The Maintenance Man: A Modern Parable
Devotional Thought of the Day:
Very rarely will I post another person’s work on my blog, but this parable reflects a real life event in their life. And perhaps, as good parables do….. our lives as well. As you read it, consider who you might be, and as needed, approach God’s throne of grace…and maybe bring a friend, a pastor, a professor, a maintenance man, and find the stone who the builders rejected. To the one who wrote this, thank you my friend, for helping us see.
The Maintenance Man
Well, the stones were all square. That’s what they had in common. And they all
(or at least some of them) got walked on. And yes, they were different sizes, to form a
pattern, but each one had its place, fitting neatly into the matrix of the walkway. Anne
liked how they all fit together, and so she felt a little guilty when she accidentally kicked
one loose. Locomotion required some serious willpower these days, and she hauled
her hesitant feet behind her into the building. Muttering, a maintenance man shook his
head in annoyance at all the cementing he’d have to do to replace that chipped stone.
Unaware of his displeasure, the young lady continued toward the building. She
wasn’t convinced this whole thing was a good idea, but in the face of her obvious
incompetence, she would obey the wishes of friends and administrators. They had
noticed the permanently blank look on her face, her listlessness, and her habit of
assuming failure, and they had particularly urged her to do this. Her response had been
one of apathy and resignation. “I suppose I’ll go, but I don’t know what good it’ll do.”
Mentally she had added, “or why they bother now.”
She knew right where the Pastor’s office was, and she followed the familiar path
there. As Anne walked in, the church secretary forced the corners of her mouth up just
a little bit. With as much work as the Pastor had given her, it was the best she could do.
Anne smiled back to encourage the older woman.
“The Pastor is with someone right now. Do you have an appointment?” His
calendar lay open on her desk.
The secretary hated this part of her job. So many people were turned away. “He
is very busy today. Would you like to make an appointment for another day? I think we
could probably fit you in sometime next week, even though things are pretty hectic
“No, thank you. I think I’ll just wait, if you don’t mind.”
“He probably won’t have time for you.”
“I shouldn’t be long.”
“OK. Whatever you’d like to do.” The secretary turned back to her typing. Better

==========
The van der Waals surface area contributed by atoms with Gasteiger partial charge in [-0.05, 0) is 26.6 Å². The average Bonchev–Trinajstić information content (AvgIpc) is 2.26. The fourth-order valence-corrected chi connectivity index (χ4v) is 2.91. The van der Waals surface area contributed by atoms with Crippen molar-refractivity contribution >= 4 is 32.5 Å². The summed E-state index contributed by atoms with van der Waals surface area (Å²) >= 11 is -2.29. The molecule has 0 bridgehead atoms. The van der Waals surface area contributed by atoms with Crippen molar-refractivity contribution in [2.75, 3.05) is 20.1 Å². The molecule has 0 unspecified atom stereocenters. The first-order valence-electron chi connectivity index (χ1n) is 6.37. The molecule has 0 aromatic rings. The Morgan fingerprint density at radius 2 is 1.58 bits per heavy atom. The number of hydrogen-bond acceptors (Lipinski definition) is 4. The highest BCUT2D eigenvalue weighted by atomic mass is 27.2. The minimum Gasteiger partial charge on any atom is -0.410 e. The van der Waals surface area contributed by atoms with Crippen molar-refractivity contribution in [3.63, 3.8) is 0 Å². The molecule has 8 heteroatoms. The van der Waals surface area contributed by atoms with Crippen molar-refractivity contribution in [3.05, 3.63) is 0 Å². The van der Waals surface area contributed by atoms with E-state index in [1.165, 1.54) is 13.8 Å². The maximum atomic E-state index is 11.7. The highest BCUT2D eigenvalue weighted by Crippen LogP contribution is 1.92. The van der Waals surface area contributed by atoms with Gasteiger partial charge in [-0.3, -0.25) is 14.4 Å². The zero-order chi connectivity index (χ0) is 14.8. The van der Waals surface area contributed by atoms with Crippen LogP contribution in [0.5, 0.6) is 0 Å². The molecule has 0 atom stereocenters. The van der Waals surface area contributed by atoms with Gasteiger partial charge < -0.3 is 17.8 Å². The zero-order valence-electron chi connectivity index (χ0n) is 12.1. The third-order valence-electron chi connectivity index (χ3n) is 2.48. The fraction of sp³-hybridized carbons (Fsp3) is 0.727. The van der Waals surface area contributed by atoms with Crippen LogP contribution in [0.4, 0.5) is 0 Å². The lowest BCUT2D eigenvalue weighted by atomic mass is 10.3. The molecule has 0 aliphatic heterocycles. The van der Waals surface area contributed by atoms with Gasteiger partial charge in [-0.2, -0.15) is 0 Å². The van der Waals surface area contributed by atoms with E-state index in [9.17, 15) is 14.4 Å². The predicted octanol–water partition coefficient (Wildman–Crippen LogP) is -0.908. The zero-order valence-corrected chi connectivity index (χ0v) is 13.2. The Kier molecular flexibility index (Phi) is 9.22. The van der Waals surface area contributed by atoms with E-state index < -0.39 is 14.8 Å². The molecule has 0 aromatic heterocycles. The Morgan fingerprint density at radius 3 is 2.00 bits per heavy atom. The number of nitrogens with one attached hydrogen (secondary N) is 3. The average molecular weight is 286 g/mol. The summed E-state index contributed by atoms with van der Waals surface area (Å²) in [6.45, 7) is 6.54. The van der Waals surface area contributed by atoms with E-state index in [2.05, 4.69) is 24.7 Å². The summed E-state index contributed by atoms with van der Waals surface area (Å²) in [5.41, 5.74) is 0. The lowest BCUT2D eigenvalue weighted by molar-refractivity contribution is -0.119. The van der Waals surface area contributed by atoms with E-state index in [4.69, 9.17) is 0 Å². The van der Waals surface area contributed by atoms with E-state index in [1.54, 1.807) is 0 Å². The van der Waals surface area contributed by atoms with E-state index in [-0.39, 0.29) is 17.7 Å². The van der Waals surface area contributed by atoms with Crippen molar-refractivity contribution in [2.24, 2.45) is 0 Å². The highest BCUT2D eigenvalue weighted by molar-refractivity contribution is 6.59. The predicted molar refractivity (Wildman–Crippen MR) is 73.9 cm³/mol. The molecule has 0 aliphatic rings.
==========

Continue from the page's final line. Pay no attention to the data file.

not to think about it.
Presently, the study door opened and the pastor emerged from his office with the
new organist. They were chuckling to themselves, and joking about the old, worn organ
the church had.
“Thanks, Pastor. We’ll have a go at these. If the choir can learn them well, I
think they can lead the congregation on Sunday.”
“I’d appreciate that. Oh, and also, the elders think the services are too long, so
let’s try to pick up the tempo a bit on Sunday.”
“We’re already moving at a good clip, but if there’s no other way …”
“Thanks! Have a good day!”
“You too. Bye.”
Anne shook her head to clear the cobwebs.
“Excuse me, Pastor?”
“I’m really pressed for time right now. What do you need?”
Anne followed him into the study. The pastor gave a mental groan as she closed
the study door behind her. Anne noticed. Some things never change.
“What can I do for you?” His office seemed smaller. Perhaps it was the mounds
of paper that had accumulated on his desk and on the floor next to his desk.
“Well, I’ve been having some trouble concentrating – my grades are getting lower
and lower – my advisor told me to come and see you before I flunk out.”
“Why? Did the Professor seem to think there was something I could help you
with?” His brain silently translated, “Couldn’t it have waited till after Easter?”
Anne didn’t really believe he could help her at all, unless he happened to be
carrying something sharp. She was always in somebody’s way. But she answered him
politely. “He thought you might be able to get a handle on why my act isn’t together. I
wasn’t so sure, but I promised him I’d come see you.”
“Anne, we’ve talked about this before, and I’m afraid I just don’t have anything
else to say. Until you do something about your attitudes, things are never going to
change. It’s that simple. You come to church in jeans, you never smile, and all you